GROWING THE SOUTH-WEST | Changes to planning rules could make it harder

The November 15 amendments to the NSW Planning Act will add cost and further delays to new-home-buyers, says the Housing Industry Association.

“The NSW Parliament endorsed widespread changes to the state’s planning rules but they do very little to address Sydney’s worsening housing crisis,” HIA executive director David Bare said.

“Changes to the rules affecting complying development, a fast-track approval pathway for minor types of building works, including single homes on land zoned for houses, requiring further consultation including sending a copy of a certificate and related plans to neighbours before approval is issued is completely contrary to the purpose of this type of approval.

“This could involve the printing and posting of hundreds of letters to neighbours for minor internal renovations or extensions, the cost of which will be passed onto the home-owner.

“A bigger concern is the change that let councils charge compliance cost orders to investigate and enforce complying development rules. The imposition of a further cost onto home-buyers and renovators will only worsen Sydney’s housing affordability problem.

“This is despite councils’ already having powers to investigate and enforce breaches of planning rules, including the ability to fine people who do the wrong thing and charge an extra levy to issue the fine.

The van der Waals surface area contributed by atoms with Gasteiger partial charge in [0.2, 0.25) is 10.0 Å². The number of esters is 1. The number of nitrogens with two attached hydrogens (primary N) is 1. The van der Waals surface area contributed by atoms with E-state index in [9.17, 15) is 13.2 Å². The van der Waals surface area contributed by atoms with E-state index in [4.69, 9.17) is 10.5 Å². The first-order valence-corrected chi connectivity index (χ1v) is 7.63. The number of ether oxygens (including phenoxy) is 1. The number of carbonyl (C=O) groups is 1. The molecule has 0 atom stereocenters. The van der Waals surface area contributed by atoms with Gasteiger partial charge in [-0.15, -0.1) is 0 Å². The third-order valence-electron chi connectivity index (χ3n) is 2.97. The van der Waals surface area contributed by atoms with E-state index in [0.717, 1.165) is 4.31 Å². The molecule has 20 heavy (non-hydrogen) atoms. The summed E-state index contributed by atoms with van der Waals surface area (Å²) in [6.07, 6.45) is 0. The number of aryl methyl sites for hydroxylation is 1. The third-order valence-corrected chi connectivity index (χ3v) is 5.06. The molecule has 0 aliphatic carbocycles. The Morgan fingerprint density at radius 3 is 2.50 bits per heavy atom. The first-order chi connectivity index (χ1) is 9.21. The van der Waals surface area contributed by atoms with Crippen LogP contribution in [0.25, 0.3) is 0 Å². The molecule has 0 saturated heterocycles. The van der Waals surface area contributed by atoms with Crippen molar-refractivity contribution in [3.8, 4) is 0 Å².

“The government must consider the impact of this levy on housing affordability. It must set the amount and cap the levy to ensure it’s fair and reasonable.

With the changes made to the state’s planning rules, achieving the premier’s housing approval target will get further out of reach.

“There needs to be tight control regarding the collection and use of these types of funds to ensure they don’t simply become another revenue-raising opportunity for councils.”

Statistics released by Planning and Environment this week show between 2014/15 and 2015/16 there was only a small increase in complying development certificates issued (32 per cent in 2014/15 and 33 per cent in 2015/16).

A key performance indicator for the government is the premier’s target of 90 per cent of housing approvals to be determined in 40 days. The stats show during 2015/16 only 75 per cent of housing approvals met that. “With the changes made to the state’s planning rules, achieving the premier’s housing approval target will get further out of reach.”

  • Housing Industry Association website.


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